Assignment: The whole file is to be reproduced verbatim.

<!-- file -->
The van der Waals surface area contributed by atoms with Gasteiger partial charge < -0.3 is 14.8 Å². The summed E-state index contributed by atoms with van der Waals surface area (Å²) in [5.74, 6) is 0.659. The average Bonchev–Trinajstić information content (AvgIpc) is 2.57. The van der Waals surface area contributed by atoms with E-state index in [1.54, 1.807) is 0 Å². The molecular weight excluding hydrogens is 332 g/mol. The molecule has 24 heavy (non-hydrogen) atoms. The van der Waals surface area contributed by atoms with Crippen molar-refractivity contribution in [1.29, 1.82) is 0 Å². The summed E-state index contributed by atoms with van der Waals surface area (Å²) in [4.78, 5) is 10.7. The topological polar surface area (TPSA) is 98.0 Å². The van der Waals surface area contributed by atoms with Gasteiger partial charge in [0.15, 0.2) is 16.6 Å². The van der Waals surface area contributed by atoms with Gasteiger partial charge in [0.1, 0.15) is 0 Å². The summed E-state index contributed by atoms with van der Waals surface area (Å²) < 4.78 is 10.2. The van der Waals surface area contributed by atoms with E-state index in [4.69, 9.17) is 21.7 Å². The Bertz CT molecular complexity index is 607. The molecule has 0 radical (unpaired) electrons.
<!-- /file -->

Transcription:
The van der Waals surface area contributed by atoms with Gasteiger partial charge < -0.3 is 14.8 Å². The summed E-state index contributed by atoms with van der Waals surface area (Å²) in [5.74, 6) is 0.659. The average Bonchev–Trinajstić information content (AvgIpc) is 2.57. The van der Waals surface area contributed by atoms with E-state index in [1.54, 1.807) is 0 Å². The molecular weight excluding hydrogens is 332 g/mol. The molecule has 24 heavy (non-hydrogen) atoms. The van der Waals surface area contributed by atoms with Crippen molar-refractivity contribution in [1.29, 1.82) is 0 Å². The summed E-state index contributed by atoms with van der Waals surface area (Å²) in [4.78, 5) is 10.7. The topological polar surface area (TPSA) is 98.0 Å². The van der Waals surface area contributed by atoms with Gasteiger partial charge in [0.15, 0.2) is 16.6 Å². The van der Waals surface area contributed by atoms with Gasteiger partial charge in [0.1, 0.15) is 0 Å². The summed E-state index contributed by atoms with van der Waals surface area (Å²) < 4.78 is 10.2. The van der Waals surface area contributed by atoms with E-state index in [4.69, 9.17) is 21.7 Å². The Bertz CT molecular complexity index is 607. The molecule has 0 radical (unpaired) electrons.